#TheList Laura Kiseliova, born 14/06/1979, and Raimondas Titas, born 13/03/1981, formerly of Ladywell Avenue, Manchester M38, but believed to have fled to their native Lithuania – imported and sold sick ‘designer’ pets
Lithuanians Laura Kiseliova and Raimondas Titas kept sick dogs and cats in filthy, cramped cages to sell for thousands of pounds.
They set up an online “puppy farm” called Pets313 and encouraged customers to buy popular breeds like pugs and french bulldogs.
However, when customers went to the couple’s house in Salford, Greater Manchester they were quickly persuaded to take the pets home, unaware that the canines hadn’t received vital injections or veterinary care.
And when they arrived home, the dogs suddenly became ill and lethargic after having been kept in dire conditions in small cages or crates in a garage.
Despite buyers being told they were receiving British-bred pups, they were actually getting Eastern European dogs that had travelled over to the UK on a Pet Passport bought by the Lithuanian couple.
The pair were sentenced to years behind bars at Manchester Crown Court in their absence, as they fled abroad before the hearing on Thursday 13/12/2018.
They had previously pleaded guilty to a total of 29 charges, including several animal welfare offences.
RSPCA inspectors, police and trading standards found 41 dogs and eight cats when they searched their previous home in Prestwich on November 18, 2013.
They discovered the pair were trafficking dogs under the pet passport scheme, and selling them to members of the public under the company name Pets 313 Ltd.
Officers also found more than 40 pet passports which didn’t match the dogs at the property, suggesting they were passing off trafficked dogs as those bred in the UK.
The dogs who were found included French bulldogs and pugs, as well as pedigree cats, which were being sold for between £800 and £1,000 each.
The pair were charged with a number of offences, including failing to provide them with a suitable environment, and failing to provide veterinary care.
One of the RSPCA investigators leading the operation, who didn’t want to be named, said: “The front room of the property was being used to sell the animals to members of the public but it was when you entered the rest of the house the scale of this operation became apparent.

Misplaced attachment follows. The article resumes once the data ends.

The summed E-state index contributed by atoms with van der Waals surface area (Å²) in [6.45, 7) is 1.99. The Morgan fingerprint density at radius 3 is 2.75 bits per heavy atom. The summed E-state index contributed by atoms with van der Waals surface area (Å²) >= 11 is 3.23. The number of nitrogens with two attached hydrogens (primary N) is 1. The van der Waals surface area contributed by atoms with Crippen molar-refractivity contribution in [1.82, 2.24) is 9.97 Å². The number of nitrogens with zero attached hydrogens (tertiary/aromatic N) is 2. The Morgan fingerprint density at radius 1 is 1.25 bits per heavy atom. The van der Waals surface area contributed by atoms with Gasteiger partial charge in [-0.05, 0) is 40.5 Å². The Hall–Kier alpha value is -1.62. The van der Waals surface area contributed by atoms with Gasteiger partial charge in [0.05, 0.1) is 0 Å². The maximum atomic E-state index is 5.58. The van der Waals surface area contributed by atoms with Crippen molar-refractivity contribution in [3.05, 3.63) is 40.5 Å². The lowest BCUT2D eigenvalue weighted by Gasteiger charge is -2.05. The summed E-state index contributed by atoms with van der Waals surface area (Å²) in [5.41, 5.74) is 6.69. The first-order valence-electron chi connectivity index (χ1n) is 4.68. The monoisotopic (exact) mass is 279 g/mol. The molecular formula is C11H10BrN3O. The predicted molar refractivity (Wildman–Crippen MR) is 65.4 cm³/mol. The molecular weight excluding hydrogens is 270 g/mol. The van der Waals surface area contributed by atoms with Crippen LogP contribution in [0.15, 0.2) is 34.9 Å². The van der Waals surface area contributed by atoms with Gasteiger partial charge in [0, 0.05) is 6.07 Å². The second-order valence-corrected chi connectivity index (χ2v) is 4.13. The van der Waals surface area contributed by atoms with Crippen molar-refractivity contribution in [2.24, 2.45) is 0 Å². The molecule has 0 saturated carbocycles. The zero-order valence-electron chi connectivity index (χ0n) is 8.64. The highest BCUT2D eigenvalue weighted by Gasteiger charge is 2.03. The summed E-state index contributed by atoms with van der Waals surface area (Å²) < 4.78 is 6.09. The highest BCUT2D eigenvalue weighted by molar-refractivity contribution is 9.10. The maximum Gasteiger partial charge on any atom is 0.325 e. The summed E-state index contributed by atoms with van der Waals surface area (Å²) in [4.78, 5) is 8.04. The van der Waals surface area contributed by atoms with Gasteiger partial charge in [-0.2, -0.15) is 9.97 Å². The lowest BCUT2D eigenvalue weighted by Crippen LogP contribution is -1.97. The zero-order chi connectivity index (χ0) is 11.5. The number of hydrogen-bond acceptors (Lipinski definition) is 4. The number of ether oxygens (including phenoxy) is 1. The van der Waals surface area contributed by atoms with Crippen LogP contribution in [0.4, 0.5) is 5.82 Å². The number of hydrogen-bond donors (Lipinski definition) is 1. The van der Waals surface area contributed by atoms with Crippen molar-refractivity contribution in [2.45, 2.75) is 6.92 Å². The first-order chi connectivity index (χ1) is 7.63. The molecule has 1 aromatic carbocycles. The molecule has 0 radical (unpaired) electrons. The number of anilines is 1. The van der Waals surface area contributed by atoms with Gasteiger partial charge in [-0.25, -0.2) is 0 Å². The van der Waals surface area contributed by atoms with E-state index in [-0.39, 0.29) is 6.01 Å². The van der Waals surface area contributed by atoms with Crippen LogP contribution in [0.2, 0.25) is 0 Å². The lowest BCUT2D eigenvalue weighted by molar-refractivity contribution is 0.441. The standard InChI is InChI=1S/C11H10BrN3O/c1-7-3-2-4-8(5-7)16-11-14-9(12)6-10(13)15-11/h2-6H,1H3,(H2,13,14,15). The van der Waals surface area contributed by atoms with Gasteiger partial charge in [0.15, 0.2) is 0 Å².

“There were cages and pens containing different breeds of dogs in almost every room including a litter of puppies in a filthy ensuite bathroom upstairs. In a large garage at the back we found cages of animals stacked on top of each other.
“It was clear there were some cats and puppies that needed immediate veterinary treatment and sadly two of the puppies that were rushed to the vets for treatment later died from parvovirus.
“There was little sign of proper isolation pens for sick animals or biosecurity measures meaning any animal that passed through this place would be at risk of catching and spreading diseases and parasites.
“This was a large money-making operation at the expense of the welfare of the animals and the unsuspecting members of public who thought they were buying healthy, happy puppies.”
RSPCA SOU Chief Insp Ian Briggs said: “It was obvious that this duo were dealing and trading in a large number of animals and that many of them were not receiving the appropriate care and veterinary attention they needed.
“Some of the animals were suffering from problems such as conjunctivitis, gastroenteritis or had sore and infected wounds.”
Most of the animals have been signed over into RSPCA care and have been rehomed.
Chief Insp Briggs added: “We have seen a concerning increase in the number of calls we are receiving about large-scale traders dealing, predominantly, in puppies.
“We are regularly appalled by the conditions we find puppies living in and the stories we hear from owners who have, just days after bringing their puppy home, held their new dog as he died in their arms from preventable diseases and infections.
“Unfortunately, a major factor in this trade is traffickers – such as this pair – bringing in poorly pups from abroad, without the right vaccinations and documents, and selling them to unsuspecting buyers here in England.”
Kiseliova was sentenced to a total of four years in prison while Titas was jailed for three years and six months. Both were banned from keeping pets for life.